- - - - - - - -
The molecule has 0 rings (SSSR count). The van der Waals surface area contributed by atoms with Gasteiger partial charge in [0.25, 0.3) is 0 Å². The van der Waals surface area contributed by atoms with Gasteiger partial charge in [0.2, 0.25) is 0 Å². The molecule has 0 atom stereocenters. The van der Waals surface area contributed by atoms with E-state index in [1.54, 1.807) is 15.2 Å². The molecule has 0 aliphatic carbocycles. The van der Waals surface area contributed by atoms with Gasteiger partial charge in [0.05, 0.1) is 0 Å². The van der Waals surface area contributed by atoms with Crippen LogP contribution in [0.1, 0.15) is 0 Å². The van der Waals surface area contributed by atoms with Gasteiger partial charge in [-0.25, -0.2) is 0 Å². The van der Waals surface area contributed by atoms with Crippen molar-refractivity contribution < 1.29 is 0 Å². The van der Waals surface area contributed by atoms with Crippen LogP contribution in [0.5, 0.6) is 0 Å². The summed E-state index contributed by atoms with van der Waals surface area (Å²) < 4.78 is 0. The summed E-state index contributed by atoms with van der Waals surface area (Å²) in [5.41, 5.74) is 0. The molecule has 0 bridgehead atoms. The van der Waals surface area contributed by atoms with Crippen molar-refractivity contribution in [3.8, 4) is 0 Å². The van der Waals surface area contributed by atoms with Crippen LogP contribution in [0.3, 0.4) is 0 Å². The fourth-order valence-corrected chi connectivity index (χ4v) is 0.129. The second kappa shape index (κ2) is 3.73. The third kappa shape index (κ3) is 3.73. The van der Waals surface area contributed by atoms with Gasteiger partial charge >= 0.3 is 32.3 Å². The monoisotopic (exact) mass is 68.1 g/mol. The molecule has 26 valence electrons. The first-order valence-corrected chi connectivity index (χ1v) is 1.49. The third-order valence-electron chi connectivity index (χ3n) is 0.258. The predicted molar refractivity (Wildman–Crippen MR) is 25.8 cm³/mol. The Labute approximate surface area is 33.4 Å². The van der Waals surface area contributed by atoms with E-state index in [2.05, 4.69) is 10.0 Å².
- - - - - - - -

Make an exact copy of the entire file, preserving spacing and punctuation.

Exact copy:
The molecule has 0 rings (SSSR count). The van der Waals surface area contributed by atoms with Gasteiger partial charge in [0.25, 0.3) is 0 Å². The van der Waals surface area contributed by atoms with Gasteiger partial charge in [0.2, 0.25) is 0 Å². The molecule has 0 atom stereocenters. The van der Waals surface area contributed by atoms with E-state index in [1.54, 1.807) is 15.2 Å². The molecule has 0 aliphatic carbocycles. The van der Waals surface area contributed by atoms with Gasteiger partial charge in [0.05, 0.1) is 0 Å². The van der Waals surface area contributed by atoms with Crippen LogP contribution in [0.1, 0.15) is 0 Å². The van der Waals surface area contributed by atoms with Gasteiger partial charge in [-0.25, -0.2) is 0 Å². The van der Waals surface area contributed by atoms with Crippen molar-refractivity contribution < 1.29 is 0 Å². The van der Waals surface area contributed by atoms with Crippen LogP contribution in [0.5, 0.6) is 0 Å². The summed E-state index contributed by atoms with van der Waals surface area (Å²) < 4.78 is 0. The summed E-state index contributed by atoms with van der Waals surface area (Å²) in [5.41, 5.74) is 0. The molecule has 0 bridgehead atoms. The van der Waals surface area contributed by atoms with Crippen molar-refractivity contribution in [3.8, 4) is 0 Å². The van der Waals surface area contributed by atoms with Crippen LogP contribution in [0.3, 0.4) is 0 Å². The fourth-order valence-corrected chi connectivity index (χ4v) is 0.129. The second kappa shape index (κ2) is 3.73. The third kappa shape index (κ3) is 3.73. The van der Waals surface area contributed by atoms with Gasteiger partial charge >= 0.3 is 32.3 Å². The monoisotopic (exact) mass is 68.1 g/mol. The molecule has 26 valence electrons. The first-order valence-corrected chi connectivity index (χ1v) is 1.49. The third-order valence-electron chi connectivity index (χ3n) is 0.258. The predicted molar refractivity (Wildman–Crippen MR) is 25.8 cm³/mol. The Labute approximate surface area is 33.4 Å². The van der Waals surface area contributed by atoms with E-state index in [2.05, 4.69) is 10.0 Å².